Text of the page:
Analysis Report

MAR-10265965-3.v1 – North Korean Trojan: CROWDEDFLOUNDER

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Alert Code


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This Malware Analysis Report (MAR) is the result of analytic efforts between Department of Homeland Security (DHS), the Federal Bureau of Investigation (FBI), and the Department of Defense (DoD). Working with U.S. Government partners, DHS, FBI, and DoD identified Trojan malware variants used by the North Korean government. This malware variant has been identified as CROWDEDFLOUNDER. The U.S. Government refers to malicious cyber activity by the North Korean government as HIDDEN COBRA. For more information on HIDDEN COBRA activity, visit https[:]//www[.]

DHS, FBI, and DoD are distributing this MAR to enable network defense and reduce exposure to North Korean government malicious cyber activity.

This MAR includes malware descriptions related to HIDDEN COBRA, suggested response actions and recommended mitigation techniques. Users or administrators should flag activity associated with the malware and report the activity to the Cybersecurity and Infrastructure Security Agency (CISA) or the FBI Cyber Watch (CyWatch), and give the activity the highest priority for enhanced mitigation.

This report analyzes a Themida packed 32-bit Windows executable, which is designed to unpack and execute a Remote Access Trojan (RAT) binary in memory. This application is designed to accept arguments during execution or can be installed as a service with command line arguments. It is designed to listen as a proxy for incoming connections containing commands or can connect to a remote server to receive commands.

For a downloadable copy of IOCs, see MAR-10265965-3.v1.stix.

Submitted Files (1)

a2a77cefd2faa17e18843d74a8ad155a061a13da9bd548ded6437ef855c14442 (F2B9D1CB2C4B1CD11A8682755BCC52...)





Name F2B9D1CB2C4B1CD11A8682755BCC52FA
Size 1658880 bytes
Type PE32 executable (GUI) Intel 80386, for MS Windows
MD5 f2b9d1cb2c4b1cd11a8682755bcc52fa
SHA1 579884fad55207b54e4c2fe2644290211baec8b5
SHA256 a2a77cefd2faa17e18843d74a8ad155a061a13da9bd548ded6437ef855c14442
SHA512 b047a4275f0fa7c0025945800acbffb5be1d327160a135c6ba8ff54352be603cbb47fff71f180ab1a915229778b7a883ed19e1d6a954ab82435913ed95c40752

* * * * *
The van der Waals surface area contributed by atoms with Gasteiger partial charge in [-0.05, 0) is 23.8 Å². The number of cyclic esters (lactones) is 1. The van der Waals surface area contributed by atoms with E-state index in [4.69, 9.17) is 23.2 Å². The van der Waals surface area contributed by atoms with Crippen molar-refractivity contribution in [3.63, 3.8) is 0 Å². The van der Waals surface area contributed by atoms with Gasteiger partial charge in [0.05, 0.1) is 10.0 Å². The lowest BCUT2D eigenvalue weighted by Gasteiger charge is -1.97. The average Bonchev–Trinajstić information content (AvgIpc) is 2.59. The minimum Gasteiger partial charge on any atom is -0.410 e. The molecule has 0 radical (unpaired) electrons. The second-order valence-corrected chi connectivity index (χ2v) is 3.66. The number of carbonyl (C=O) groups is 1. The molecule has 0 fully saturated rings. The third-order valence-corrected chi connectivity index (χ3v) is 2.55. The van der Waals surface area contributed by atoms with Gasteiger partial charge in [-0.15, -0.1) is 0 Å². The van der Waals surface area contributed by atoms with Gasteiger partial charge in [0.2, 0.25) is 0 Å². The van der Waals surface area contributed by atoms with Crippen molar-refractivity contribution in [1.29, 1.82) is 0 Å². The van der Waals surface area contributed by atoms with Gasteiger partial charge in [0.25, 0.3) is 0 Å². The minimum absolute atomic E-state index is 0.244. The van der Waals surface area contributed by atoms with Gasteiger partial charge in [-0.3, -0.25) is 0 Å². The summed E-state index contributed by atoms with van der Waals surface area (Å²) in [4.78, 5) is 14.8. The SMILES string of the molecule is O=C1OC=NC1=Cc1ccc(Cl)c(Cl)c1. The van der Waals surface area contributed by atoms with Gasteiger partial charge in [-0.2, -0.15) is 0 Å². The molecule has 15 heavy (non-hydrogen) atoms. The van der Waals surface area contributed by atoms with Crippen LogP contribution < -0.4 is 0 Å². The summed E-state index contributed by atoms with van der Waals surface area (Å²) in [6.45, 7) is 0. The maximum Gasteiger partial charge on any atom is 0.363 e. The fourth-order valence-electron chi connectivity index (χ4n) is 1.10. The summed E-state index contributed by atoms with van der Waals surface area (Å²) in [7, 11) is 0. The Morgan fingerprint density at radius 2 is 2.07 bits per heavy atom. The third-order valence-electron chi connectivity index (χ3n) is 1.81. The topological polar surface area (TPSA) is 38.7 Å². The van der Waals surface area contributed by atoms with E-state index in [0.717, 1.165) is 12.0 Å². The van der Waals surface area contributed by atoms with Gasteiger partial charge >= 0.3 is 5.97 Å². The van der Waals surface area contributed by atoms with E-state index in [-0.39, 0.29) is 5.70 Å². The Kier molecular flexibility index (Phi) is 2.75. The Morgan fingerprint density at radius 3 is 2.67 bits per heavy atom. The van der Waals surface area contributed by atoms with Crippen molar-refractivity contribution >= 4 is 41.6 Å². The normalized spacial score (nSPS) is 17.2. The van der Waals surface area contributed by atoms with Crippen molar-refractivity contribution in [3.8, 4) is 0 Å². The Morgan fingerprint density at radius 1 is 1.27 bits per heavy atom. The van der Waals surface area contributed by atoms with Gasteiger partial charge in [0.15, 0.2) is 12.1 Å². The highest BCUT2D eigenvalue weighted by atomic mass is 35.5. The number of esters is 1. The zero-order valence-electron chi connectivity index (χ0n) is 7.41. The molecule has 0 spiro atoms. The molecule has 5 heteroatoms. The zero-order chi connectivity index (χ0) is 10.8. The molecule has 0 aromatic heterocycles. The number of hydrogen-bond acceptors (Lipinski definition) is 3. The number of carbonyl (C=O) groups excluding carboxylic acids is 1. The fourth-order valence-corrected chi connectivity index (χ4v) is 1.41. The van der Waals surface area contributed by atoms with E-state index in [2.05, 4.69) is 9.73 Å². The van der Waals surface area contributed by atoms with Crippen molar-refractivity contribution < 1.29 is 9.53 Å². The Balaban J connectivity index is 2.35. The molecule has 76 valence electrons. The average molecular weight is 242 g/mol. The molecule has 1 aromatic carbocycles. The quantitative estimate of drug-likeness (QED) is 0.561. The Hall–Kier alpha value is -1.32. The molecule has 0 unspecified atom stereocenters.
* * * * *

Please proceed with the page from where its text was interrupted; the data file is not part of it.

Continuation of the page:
ssdeep 24576:darngxIJfX2+8mGrvs5pdUIPv3eAUW/Y8w9ejjERAjYrNFtI937sTR7R5NwrzD:da7gx2B81gdVXvfAnHRFtIl7k7RPwr
Entropy 7.958686
Ahnlab Trojan/Win32.Xpacked
Antiy Trojan/Win32.BlueNoroff
Avira TR/Crypt.TPM.Gen
BitDefender Trojan.GenericKD.41987817
ClamAV Win.Trojan.Agent-7376505-0
Cyren W32/Trojan.SXNN-1599
ESET Win32/NukeSped.CL trojan
Emsisoft Trojan.GenericKD.41987817 (B)
Ikarus Trojan.Win32.NukeSped
K7 Trojan ( 0040f4ef1 )
McAfee Trojan-NukeSped.a
Microsoft Security Essentials Trojan:Win32/Thcsim
NANOAV Trojan.Win32.BlueNoroff.ggbrdv
NetGate Trojan.Win32.Malware
Sophos Troj/Agent-BCXR
Symantec Trojan Horse
TrendMicro House Call TROJ_THCSIM.A
VirusBlokAda BScope.TrojanPSW.Predator
Zillya! Trojan.NukeSped.Win32.184
YARA Rules

No matches found.

ssdeep Matches

No matches found.

PE Metadata
Compile Date 2017-02-20 05:45:37-05:00
Import Hash baa93d47220682c04d92f7797d9224ce
PE Sections
MD5 Name Raw Size Entropy
a7295799f336e3a6e8b61fe4f93e2251 header 4096 0.812374
2db23f163210140d797f67ed1ec1f08e   156160 7.983767
d41d8cd98f00b204e9800998ecf8427e .rsrc 0 0.000000
efcb51d4d8a55d441d194e80899bb2b0 .idata 512 1.308723
d5443c2d2f51ba6c31a5fc9c35af7a2f   512 0.240445
8eea01ecbee2f6234d68b27d4e05585a htusmqub 1497088 7.954958
6b71d93792bb677f0a09dbe70e6df1a2 ijybpcqb 512 3.636986

This application is a Themida packed 32-bit Windows executable, which is designed to unpack and execute a RAT binary in memory. This application is designed to accept arguments during execution or can be installed as a service with command line arguments. When executed, the application is designed to open the Windows Firewall on the victim’s machine to allow for incoming and outgoing connections from the victim system. The firewall is modified using a "netsh firewall add portopening" command (Figure 2). Static analysis indicates this malware may be utilized to listen as a proxy for incoming connections containing commands or can connect to a remote server to receive commands. The following command line arguments are utilized to control the RAT functionality:

--Begin RAT command line arguments--

-p: You can use the -p command line argument to force the malware to listen on a specific port. Example: malware.exe -p 8888

-h: You can use the -h CLI to force the malware to connect to a remote host and port. Example: malware.exe -h <url_string>:8888

Note: <url_string> can be either a fully qualified domain name or an Internet Protocol (IP) address.

--End RAT command line arguments--

The RAT uses a rotating exclusive or (XOR) cryptographic algorithm to secure its data transfers and command-and-control (C2) sessions (Figure 1). The malware is designed to accept instructions from the remote server to perform the following functions:

--Begin functions performed by the malware--

Download and upload files